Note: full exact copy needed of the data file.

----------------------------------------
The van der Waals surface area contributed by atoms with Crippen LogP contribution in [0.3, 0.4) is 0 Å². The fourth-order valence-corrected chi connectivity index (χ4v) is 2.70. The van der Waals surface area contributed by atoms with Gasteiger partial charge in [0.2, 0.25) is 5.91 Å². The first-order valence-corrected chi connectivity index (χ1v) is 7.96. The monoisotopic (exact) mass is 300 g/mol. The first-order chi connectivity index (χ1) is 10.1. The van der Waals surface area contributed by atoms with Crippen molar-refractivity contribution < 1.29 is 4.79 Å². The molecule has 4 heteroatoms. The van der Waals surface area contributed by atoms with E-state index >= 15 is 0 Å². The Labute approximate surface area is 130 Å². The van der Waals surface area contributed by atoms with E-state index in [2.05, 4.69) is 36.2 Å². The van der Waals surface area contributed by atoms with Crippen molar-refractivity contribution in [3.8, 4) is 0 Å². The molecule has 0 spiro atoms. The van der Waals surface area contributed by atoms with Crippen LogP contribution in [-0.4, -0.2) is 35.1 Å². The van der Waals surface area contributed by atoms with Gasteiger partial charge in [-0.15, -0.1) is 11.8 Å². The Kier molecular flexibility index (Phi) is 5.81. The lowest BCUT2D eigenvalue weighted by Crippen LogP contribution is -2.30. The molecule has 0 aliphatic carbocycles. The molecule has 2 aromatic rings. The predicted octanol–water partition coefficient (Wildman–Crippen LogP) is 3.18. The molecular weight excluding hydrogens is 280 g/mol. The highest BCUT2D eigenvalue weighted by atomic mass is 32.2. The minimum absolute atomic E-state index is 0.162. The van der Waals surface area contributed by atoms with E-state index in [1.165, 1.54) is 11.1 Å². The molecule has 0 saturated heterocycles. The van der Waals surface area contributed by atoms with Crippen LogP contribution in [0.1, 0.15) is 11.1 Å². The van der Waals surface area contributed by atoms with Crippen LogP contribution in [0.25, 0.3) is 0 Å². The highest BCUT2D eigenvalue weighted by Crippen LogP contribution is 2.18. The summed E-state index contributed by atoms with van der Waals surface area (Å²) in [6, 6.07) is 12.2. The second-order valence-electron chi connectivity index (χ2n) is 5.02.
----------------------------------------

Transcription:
The van der Waals surface area contributed by atoms with Crippen LogP contribution in [0.3, 0.4) is 0 Å². The fourth-order valence-corrected chi connectivity index (χ4v) is 2.70. The van der Waals surface area contributed by atoms with Gasteiger partial charge in [0.2, 0.25) is 5.91 Å². The first-order valence-corrected chi connectivity index (χ1v) is 7.96. The monoisotopic (exact) mass is 300 g/mol. The first-order chi connectivity index (χ1) is 10.1. The van der Waals surface area contributed by atoms with Crippen molar-refractivity contribution < 1.29 is 4.79 Å². The molecule has 4 heteroatoms. The van der Waals surface area contributed by atoms with E-state index >= 15 is 0 Å². The Labute approximate surface area is 130 Å². The van der Waals surface area contributed by atoms with E-state index in [2.05, 4.69) is 36.2 Å². The van der Waals surface area contributed by atoms with Crippen molar-refractivity contribution in [3.8, 4) is 0 Å². The molecule has 0 spiro atoms. The van der Waals surface area contributed by atoms with Crippen LogP contribution in [-0.4, -0.2) is 35.1 Å². The van der Waals surface area contributed by atoms with Gasteiger partial charge in [-0.15, -0.1) is 11.8 Å². The Kier molecular flexibility index (Phi) is 5.81. The lowest BCUT2D eigenvalue weighted by Crippen LogP contribution is -2.30. The molecule has 0 aliphatic carbocycles. The molecule has 2 aromatic rings. The predicted octanol–water partition coefficient (Wildman–Crippen LogP) is 3.18. The molecular weight excluding hydrogens is 280 g/mol. The highest BCUT2D eigenvalue weighted by atomic mass is 32.2. The minimum absolute atomic E-state index is 0.162. The van der Waals surface area contributed by atoms with E-state index in [1.165, 1.54) is 11.1 Å². The molecule has 0 saturated heterocycles. The van der Waals surface area contributed by atoms with Crippen LogP contribution in [0.1, 0.15) is 11.1 Å². The van der Waals surface area contributed by atoms with Crippen LogP contribution in [0.25, 0.3) is 0 Å². The highest BCUT2D eigenvalue weighted by Crippen LogP contribution is 2.18. The summed E-state index contributed by atoms with van der Waals surface area (Å²) in [6, 6.07) is 12.2. The second-order valence-electron chi connectivity index (χ2n) is 5.02.